Title: Do managers mimic rivals' forecast revisions? Evidence from Japan

Authors: Akihiro Yamada

Addresses: Faculty of Commerce, Chuo University, 742-1 Higashinakano, Hachioji-shi, Tokyo, 192-0393, Japan

Abstract: When managers face uncertain business environments or enter a compensation contract that ties their firm to other's behaviours, their management forecast disclosure may be affected by the behaviours of others. This study examines management earnings forecast revisions in Japan from the standpoint of herding behaviour theory. The results reveal the following: 1) management earnings forecast revisions follow the mean values of preceding forecast revisions issued by firms in the same industry; 2) mimicking behaviours are weaker when the number of days from the management earnings forecast release to the closing date decreases or when the mean value of rivals' forecast revisions is negative; 3) bold management earnings forecast revisions (i.e., that deviate significantly from the mean value of rivals' forecast revisions) lead to improved forecast accuracy. The results suggest that analysts, policymakers, and investors should consider herding behaviours when they use management forecasts to make predictions.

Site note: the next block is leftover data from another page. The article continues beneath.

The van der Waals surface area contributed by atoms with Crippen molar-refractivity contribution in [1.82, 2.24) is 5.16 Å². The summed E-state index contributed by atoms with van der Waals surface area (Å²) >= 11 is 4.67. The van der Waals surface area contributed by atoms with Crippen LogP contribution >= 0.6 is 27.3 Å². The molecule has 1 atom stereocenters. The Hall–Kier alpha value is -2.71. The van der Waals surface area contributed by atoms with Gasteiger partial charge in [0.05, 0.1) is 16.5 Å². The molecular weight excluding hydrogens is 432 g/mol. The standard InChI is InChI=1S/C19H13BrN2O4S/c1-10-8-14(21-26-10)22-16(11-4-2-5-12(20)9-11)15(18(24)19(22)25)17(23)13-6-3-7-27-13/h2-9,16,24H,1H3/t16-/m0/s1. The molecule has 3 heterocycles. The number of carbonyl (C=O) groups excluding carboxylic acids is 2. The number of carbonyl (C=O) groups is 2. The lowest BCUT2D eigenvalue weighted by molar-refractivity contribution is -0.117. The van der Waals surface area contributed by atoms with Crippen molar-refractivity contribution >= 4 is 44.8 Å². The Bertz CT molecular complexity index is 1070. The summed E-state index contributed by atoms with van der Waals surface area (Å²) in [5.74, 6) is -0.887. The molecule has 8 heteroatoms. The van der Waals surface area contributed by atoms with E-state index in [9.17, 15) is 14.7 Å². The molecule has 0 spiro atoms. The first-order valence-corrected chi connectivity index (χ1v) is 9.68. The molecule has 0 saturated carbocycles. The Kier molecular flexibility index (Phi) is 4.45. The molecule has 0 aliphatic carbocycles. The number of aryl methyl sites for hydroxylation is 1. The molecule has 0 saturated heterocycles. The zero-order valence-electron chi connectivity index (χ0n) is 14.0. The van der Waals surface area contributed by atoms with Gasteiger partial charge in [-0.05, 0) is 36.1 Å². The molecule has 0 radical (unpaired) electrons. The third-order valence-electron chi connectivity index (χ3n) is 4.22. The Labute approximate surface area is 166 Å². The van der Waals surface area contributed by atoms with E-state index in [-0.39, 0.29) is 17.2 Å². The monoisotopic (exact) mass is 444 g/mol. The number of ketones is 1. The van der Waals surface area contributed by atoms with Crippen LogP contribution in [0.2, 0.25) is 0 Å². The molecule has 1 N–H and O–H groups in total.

Keywords: management forecasts; forecast guidance; forecast revisions; forecast accuracy; forecast errors; herding behaviour; asymmetric herding; Japan.

DOI: 10.1504/IJEA.2021.115183

International Journal of Economics and Accounting, 2021 Vol.10 No.2, pp.116 - 143

Received: 15 Dec 2018
Accepted: 13 Aug 2019

Published online: 24 May 2021 *

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